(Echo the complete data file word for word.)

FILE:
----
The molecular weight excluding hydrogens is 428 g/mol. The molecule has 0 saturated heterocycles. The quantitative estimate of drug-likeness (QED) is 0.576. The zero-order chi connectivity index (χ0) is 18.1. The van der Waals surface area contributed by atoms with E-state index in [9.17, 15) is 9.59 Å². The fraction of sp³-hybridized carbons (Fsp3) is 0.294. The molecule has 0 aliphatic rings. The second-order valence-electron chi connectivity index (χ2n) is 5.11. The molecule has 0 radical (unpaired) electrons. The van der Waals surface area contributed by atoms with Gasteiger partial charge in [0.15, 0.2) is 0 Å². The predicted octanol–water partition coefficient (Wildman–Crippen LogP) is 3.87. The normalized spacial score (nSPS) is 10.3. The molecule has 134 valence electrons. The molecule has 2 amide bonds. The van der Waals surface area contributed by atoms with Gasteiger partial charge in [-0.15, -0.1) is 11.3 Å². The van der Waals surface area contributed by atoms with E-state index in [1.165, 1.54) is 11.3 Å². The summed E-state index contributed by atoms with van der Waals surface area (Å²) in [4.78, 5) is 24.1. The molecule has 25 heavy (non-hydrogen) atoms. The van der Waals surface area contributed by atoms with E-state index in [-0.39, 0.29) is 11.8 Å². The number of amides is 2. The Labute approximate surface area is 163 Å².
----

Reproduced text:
The molecular weight excluding hydrogens is 428 g/mol. The molecule has 0 saturated heterocycles. The quantitative estimate of drug-likeness (QED) is 0.576. The zero-order chi connectivity index (χ0) is 18.1. The van der Waals surface area contributed by atoms with E-state index in [9.17, 15) is 9.59 Å². The fraction of sp³-hybridized carbons (Fsp3) is 0.294. The molecule has 0 aliphatic rings. The second-order valence-electron chi connectivity index (χ2n) is 5.11. The molecule has 0 radical (unpaired) electrons. The van der Waals surface area contributed by atoms with Gasteiger partial charge in [0.15, 0.2) is 0 Å². The predicted octanol–water partition coefficient (Wildman–Crippen LogP) is 3.87. The normalized spacial score (nSPS) is 10.3. The molecule has 134 valence electrons. The molecule has 2 amide bonds. The van der Waals surface area contributed by atoms with Gasteiger partial charge in [-0.15, -0.1) is 11.3 Å². The van der Waals surface area contributed by atoms with E-state index in [1.165, 1.54) is 11.3 Å². The summed E-state index contributed by atoms with van der Waals surface area (Å²) in [4.78, 5) is 24.1. The molecule has 25 heavy (non-hydrogen) atoms. The van der Waals surface area contributed by atoms with E-state index in [-0.39, 0.29) is 11.8 Å². The number of amides is 2. The Labute approximate surface area is 163 Å².